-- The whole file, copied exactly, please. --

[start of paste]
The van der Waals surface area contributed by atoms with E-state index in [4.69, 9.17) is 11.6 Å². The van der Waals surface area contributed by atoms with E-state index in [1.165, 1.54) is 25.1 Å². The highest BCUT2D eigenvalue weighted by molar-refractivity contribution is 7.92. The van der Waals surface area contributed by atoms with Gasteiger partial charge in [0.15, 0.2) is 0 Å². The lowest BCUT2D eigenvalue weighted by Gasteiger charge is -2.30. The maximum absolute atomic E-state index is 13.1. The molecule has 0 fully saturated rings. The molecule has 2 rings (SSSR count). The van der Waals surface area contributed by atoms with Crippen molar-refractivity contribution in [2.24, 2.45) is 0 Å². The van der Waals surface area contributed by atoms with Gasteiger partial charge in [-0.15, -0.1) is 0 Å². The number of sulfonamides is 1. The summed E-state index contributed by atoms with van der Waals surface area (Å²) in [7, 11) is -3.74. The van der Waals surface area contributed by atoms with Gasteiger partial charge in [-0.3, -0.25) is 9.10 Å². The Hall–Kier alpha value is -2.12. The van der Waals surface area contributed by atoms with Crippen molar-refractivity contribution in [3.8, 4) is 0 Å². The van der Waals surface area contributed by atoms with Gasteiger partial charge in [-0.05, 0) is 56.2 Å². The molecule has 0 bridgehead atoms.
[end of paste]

The van der Waals surface area contributed by atoms with E-state index in [4.69, 9.17) is 11.6 Å². The van der Waals surface area contributed by atoms with E-state index in [1.165, 1.54) is 25.1 Å². The highest BCUT2D eigenvalue weighted by molar-refractivity contribution is 7.92. The van der Waals surface area contributed by atoms with Gasteiger partial charge in [0.15, 0.2) is 0 Å². The lowest BCUT2D eigenvalue weighted by Gasteiger charge is -2.30. The maximum absolute atomic E-state index is 13.1. The molecule has 0 fully saturated rings. The molecule has 2 rings (SSSR count). The van der Waals surface area contributed by atoms with Crippen molar-refractivity contribution in [2.24, 2.45) is 0 Å². The van der Waals surface area contributed by atoms with Gasteiger partial charge in [-0.15, -0.1) is 0 Å². The number of sulfonamides is 1. The summed E-state index contributed by atoms with van der Waals surface area (Å²) in [7, 11) is -3.74. The van der Waals surface area contributed by atoms with Gasteiger partial charge in [-0.3, -0.25) is 9.10 Å². The Hall–Kier alpha value is -2.12. The van der Waals surface area contributed by atoms with Crippen molar-refractivity contribution in [3.8, 4) is 0 Å². The van der Waals surface area contributed by atoms with Gasteiger partial charge in [-0.05, 0) is 56.2 Å². The molecule has 0 bridgehead atoms.